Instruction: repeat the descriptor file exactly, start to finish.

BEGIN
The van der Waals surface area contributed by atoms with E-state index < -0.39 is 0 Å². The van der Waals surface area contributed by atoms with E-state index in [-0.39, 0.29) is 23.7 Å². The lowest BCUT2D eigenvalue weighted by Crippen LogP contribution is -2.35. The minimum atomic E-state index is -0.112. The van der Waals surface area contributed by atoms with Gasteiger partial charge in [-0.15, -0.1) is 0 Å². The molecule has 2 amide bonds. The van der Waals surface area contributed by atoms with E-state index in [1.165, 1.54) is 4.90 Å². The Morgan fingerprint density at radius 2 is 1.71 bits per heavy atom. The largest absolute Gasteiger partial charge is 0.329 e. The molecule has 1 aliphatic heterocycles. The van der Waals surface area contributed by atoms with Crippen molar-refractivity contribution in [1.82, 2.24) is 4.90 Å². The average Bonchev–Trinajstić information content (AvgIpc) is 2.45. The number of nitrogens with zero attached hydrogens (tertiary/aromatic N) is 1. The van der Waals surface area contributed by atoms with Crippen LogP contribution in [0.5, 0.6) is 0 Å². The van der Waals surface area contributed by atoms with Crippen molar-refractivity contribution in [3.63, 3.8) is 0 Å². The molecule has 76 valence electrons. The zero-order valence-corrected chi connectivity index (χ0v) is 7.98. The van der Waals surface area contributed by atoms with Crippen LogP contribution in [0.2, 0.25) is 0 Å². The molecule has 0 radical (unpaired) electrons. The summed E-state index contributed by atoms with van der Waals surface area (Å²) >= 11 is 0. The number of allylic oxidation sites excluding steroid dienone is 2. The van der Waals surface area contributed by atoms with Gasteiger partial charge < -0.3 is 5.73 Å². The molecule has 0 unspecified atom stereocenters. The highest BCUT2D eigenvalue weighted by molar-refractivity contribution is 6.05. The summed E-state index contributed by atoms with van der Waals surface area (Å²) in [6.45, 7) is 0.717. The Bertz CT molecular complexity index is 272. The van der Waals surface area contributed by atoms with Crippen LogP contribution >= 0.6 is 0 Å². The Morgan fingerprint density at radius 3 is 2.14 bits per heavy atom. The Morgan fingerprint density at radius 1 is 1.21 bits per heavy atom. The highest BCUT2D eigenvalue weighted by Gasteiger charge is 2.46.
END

The van der Waals surface area contributed by atoms with E-state index < -0.39 is 0 Å². The van der Waals surface area contributed by atoms with E-state index in [-0.39, 0.29) is 23.7 Å². The lowest BCUT2D eigenvalue weighted by Crippen LogP contribution is -2.35. The minimum atomic E-state index is -0.112. The van der Waals surface area contributed by atoms with Gasteiger partial charge in [-0.15, -0.1) is 0 Å². The molecule has 2 amide bonds. The van der Waals surface area contributed by atoms with E-state index in [1.165, 1.54) is 4.90 Å². The Morgan fingerprint density at radius 2 is 1.71 bits per heavy atom. The largest absolute Gasteiger partial charge is 0.329 e. The molecule has 1 aliphatic heterocycles. The van der Waals surface area contributed by atoms with Crippen molar-refractivity contribution in [1.82, 2.24) is 4.90 Å². The average Bonchev–Trinajstić information content (AvgIpc) is 2.45. The number of nitrogens with zero attached hydrogens (tertiary/aromatic N) is 1. The van der Waals surface area contributed by atoms with Crippen LogP contribution in [0.5, 0.6) is 0 Å². The van der Waals surface area contributed by atoms with Crippen molar-refractivity contribution in [3.63, 3.8) is 0 Å². The molecule has 76 valence electrons. The zero-order valence-corrected chi connectivity index (χ0v) is 7.98. The van der Waals surface area contributed by atoms with Crippen LogP contribution in [0.2, 0.25) is 0 Å². The molecule has 0 radical (unpaired) electrons. The summed E-state index contributed by atoms with van der Waals surface area (Å²) >= 11 is 0. The number of allylic oxidation sites excluding steroid dienone is 2. The van der Waals surface area contributed by atoms with Gasteiger partial charge < -0.3 is 5.73 Å². The molecule has 0 unspecified atom stereocenters. The highest BCUT2D eigenvalue weighted by molar-refractivity contribution is 6.05. The summed E-state index contributed by atoms with van der Waals surface area (Å²) in [6.45, 7) is 0.717. The Bertz CT molecular complexity index is 272. The van der Waals surface area contributed by atoms with Crippen LogP contribution >= 0.6 is 0 Å². The Morgan fingerprint density at radius 3 is 2.14 bits per heavy atom. The Morgan fingerprint density at radius 1 is 1.21 bits per heavy atom. The highest BCUT2D eigenvalue weighted by Gasteiger charge is 2.46.